Most breweries use infusion mashing, in which the mash is heated directly to go from rest temperature to rest temperature. Some infusion mashes achieve temperature changes by adding hot water, some breweries do single-step infusions, performing only one rest before lautering. Decoction mashing involves boiling a portion of the grains and returning them to the mash, raising the temperature; the boiling extracts more starches from the grains by breaking down the cell walls. It can be classified into one-, two-, three-step decoctions, depending on how many times part of the mash is drawn off to be boiled. Decoction is common in German and Central European breweries, it was used out of necessity before the invention of thermometers allowed for simpler step mashing, but the practice is still in use for many traditional beers because of the unique malty flavor it lends to the end product. Boiling part of the grain results in Maillard reactions, which create melanoidins that create rich, malty flavors.
In large breweries where optimal utilization of the brewery equipment is economically necessary, there is at least one dedicated vessel for mashing. For decoction processes, there must be at least two; the vessel needs a good stirring mechanism known as a mash rake to keep the temperature of the mash uniform, an efficient heating method that will not scorch the malt – steam – and proper insulation to maintain rest temperatures for up to one hour. A spray ball for clean-in-place operation helps with periodic deep cleaning. Sanitation is not a major concern before wort boiling, so a rinse-down is all, necessary between batches. Smaller breweries use a boil kettle or a lauter tun for mashing; the latter either limits the process to single-step infusion mashing or results in a mash tun, not appropriate for the lautering process. Mixing of the strike water used for mashing in and milled grist must be done in a way that minimizes clumping and oxygen uptake; this was traditionally done by first adding water to the mash vessel and introducing the grist from the top of the vessel in a thin stream, but this led to a lot of oxygen absorption and loss of flour dust to the surrounding air.
A premasher, which mixes the grist with mash-in temperature water while it's still in the delivery tube, reduces oxygen uptake and prevents dust from being lost. Mashing in – sometimes called "doughing-in" – is done between 35–45 °C, but for single-step infusion mashes, mashing in must be done between 62–67 °C for amylases to break down the grain's starch into sugars; the weight-to-weight ratio of strike water and grain varies from one-half for dark beers in single-step infusions to one-quarter or one-fifth ratios that are more suitable for light-colored beers and decoction mashing, where much of the mash water is boiled off. In step infusion and decoction mashing, the mash is heated to different temperatures to allow specific enzymes to work optimally; the table at right shows the optimal temperature ranges for key enzymes and what materials those enzymes break down. There is some contention in the brewing industry as to the optimal temperatures for these enzymes, as it is very dependent on the pH of the mash and its thickness.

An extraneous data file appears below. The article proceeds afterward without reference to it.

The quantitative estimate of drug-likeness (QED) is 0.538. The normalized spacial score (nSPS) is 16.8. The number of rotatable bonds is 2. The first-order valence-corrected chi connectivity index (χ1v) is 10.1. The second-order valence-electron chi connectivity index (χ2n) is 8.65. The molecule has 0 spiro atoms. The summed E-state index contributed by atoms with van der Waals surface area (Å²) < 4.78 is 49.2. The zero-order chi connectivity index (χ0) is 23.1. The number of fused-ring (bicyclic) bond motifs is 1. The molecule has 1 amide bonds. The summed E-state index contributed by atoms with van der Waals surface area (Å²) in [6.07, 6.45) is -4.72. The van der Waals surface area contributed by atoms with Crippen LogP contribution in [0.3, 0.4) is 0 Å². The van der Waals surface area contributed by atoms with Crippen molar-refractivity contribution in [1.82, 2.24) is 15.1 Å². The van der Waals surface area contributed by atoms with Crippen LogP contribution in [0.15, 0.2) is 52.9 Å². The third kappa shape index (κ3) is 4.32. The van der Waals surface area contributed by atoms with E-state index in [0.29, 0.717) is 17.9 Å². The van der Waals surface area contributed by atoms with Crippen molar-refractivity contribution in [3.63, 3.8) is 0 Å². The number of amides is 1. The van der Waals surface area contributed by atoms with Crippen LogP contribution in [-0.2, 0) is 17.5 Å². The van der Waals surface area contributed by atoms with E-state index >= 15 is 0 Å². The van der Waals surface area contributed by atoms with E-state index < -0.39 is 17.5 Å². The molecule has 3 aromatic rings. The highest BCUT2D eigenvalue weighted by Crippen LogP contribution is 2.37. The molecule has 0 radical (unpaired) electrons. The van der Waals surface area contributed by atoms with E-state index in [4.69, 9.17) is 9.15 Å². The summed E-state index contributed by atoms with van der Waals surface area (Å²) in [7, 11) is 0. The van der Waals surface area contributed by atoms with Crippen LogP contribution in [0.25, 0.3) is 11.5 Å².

A thicker mash acts as a buffer for the enzymes. Once a step is complete, the enzymes active in that step are denatured by the increasing heat and become permanently inactive; the time spent transitioning between rests is preferably as short as possible. Β-glucan is a general term for polysaccharides, such as cellulose, made up of chains of glucose molecules connected by beta glycosidic bonds, as opposed to the alpha glycosidic bonds in starch. They are a major constituent of the cell walls of plants and make up a large part of the bran in grains. A β-glucanase rest done at 40 °C is practiced in order to break down cell walls and make starches more available, thus raising the extraction efficiency. Should the brewer let this rest go on too long, it's possible that a large amount of β-glucan will dissolve into the mash, which could lead to a stuck mash on brew day and cause filtration problems in beer production. Protein degradation via a proteolytic rest plays many roles: production of free-amino nitrogen for yeast nutrition, freeing of small proteins from larger proteins for foam stability in the finished product, reduction of haze-causing proteins for easier filtration and increased beer clarity.
In all-malt beers, the malt provides enough protein for good head retention, the brewer
Appalachia is a cultural region in the Eastern United States that stretches from the Southern Tier of New York to northern Alabama and Georgia. While the Appalachian Mountains stretch from Belle Isle in Canada to Cheaha Mountain in Alabama, the cultural region of Appalachia refers only to the central and southern portions of the range, from the Blue Ridge Mountains of Virginia, southwesterly to the Great Smoky Mountains; as of the 2010 United States Census, the region was home to 25 million people. Since its recognition as a distinctive region in the late 19th century, Appalachia has been a source of enduring myths and distortions regarding the isolation and behavior of its inhabitants. Early 20th century writers engaged in yellow journalism focused on sensationalistic aspects of the region's culture, such as moonshining and clan feuding, portrayed the region's inhabitants as uneducated and prone to impulsive acts of violence. Sociological studies in the 1960s and 1970s helped to dispel these stereotypes.